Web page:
Finally, the amount of tools you can download to help even further with Photoshop are incredible. With actions, which trigger set functions in one click so that you don’t have to do them manually, overlays, which bring in new parts of images to change the mood or look of your photo, and batch processing, which edits every photo automatically, it’s a very powerful toolset. Once you have everything set up how you want it, you can professionally edit photos in a matter of minutes – or even seconds – rather than spending hours. Also, Summerana’s products are all compatible for Photoshop and Lightroom.
If you run a photography business or are an amateur looking to get started, there are huge benefits to using Photoshop and Lightroom.
How do I get started using Photoshop?
Once the program is installed on your computer, it’s definitely worthwhile to spend some time playing around and seeing what you can do. Use the ‘file’ menu to open a photograph, and wait for it to load up – which may only take the blink of an eye. Now you’re ready to start editing.
There are a number of basic tools which you might want to familiarise yourself with first. When you first open Photoshop, and before you move the toolbars around to where you want them, there are two main areas to look at. These are along the left-hand side, where you will find basic tools; and on the right-hand side, where you will find adjustments.
Take the time to play around with your photograph using these tools until you get a handle on them. Here are some you will find on the left:
- Move tool: helps you to move an image around within the frame
- Rectangular or elliptical marquee tool: allows you to select part of an image within a set shape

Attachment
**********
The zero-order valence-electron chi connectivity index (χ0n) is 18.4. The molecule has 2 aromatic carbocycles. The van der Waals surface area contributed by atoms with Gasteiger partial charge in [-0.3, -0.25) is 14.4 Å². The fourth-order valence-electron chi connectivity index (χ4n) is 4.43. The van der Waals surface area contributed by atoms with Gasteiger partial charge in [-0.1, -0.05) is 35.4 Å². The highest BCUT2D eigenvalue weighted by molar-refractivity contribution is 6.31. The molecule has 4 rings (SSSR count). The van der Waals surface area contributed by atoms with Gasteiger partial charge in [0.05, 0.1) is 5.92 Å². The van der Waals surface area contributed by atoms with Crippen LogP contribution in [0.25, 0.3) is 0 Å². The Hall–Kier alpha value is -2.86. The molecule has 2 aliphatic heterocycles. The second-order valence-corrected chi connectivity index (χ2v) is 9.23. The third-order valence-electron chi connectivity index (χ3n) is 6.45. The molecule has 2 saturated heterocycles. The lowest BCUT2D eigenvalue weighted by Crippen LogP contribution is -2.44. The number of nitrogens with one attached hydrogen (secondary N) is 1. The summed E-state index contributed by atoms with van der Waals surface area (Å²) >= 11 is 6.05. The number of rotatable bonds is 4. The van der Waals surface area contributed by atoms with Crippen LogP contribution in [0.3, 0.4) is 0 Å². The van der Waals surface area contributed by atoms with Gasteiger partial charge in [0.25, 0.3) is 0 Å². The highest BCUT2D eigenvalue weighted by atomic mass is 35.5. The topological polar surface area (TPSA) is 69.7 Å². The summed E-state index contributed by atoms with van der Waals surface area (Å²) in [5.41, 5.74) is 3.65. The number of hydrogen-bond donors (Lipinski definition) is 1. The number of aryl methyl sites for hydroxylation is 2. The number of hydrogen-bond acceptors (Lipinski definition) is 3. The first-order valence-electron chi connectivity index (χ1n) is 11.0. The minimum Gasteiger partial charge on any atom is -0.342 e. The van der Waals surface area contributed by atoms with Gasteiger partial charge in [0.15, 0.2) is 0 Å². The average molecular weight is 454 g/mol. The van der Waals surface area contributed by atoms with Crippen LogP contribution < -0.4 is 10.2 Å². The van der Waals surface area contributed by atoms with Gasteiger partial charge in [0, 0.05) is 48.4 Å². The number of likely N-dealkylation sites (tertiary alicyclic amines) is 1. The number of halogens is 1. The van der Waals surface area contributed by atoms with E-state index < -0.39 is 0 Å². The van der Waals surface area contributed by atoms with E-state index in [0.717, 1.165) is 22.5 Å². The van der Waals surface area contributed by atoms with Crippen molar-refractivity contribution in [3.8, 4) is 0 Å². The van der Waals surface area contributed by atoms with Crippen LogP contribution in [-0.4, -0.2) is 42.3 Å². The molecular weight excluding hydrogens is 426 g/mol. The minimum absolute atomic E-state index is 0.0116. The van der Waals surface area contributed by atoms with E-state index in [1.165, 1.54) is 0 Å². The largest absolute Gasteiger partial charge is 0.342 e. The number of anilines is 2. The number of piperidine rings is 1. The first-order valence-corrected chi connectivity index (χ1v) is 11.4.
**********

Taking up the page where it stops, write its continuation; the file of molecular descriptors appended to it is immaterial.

- Lasso tool: allows you to select part of an image free-hand
- Quick selection tool: automatically selects parts of an image based on the edges that the program detects
- Crop tool: cuts down an image to any size or proportion you want
- Eyedropper tool: for selecting a color in your image
- Brush tool: for painting right onto your image
- Eraser tool: for rubbing out mistakes
There are plenty more to look through, including some more advanced tools. If you click your mouse and hold it down on any of these tools, you will also find a range of other options which do similar functions – but with important differences
Some of the tools you will find on the right include:
- Color Balance
- Black & White
And so on. These are all used to adjust your image’s color, levels of darkness and brightness, and overall appearance. Try playing around with them and see what happens. You can also use the ‘auto’ function on many of them to see what Photoshop’s processors think is the best way to edit your image or use Summerana’s actions to take all the guess work out.
There are a lot of learning resources across the web to help you get started and learn how to use Photoshop. A great start could be to see our editing education articles and video tutorials and view our video learning channel on Youtube.
Here is a video Grace Pamela put together:
There’s lots more to explore in Photoshop, but these are the basics you need to get started. Once you know a little about how everything works, it’s time to get experimenting with actions and try the more advanced tools!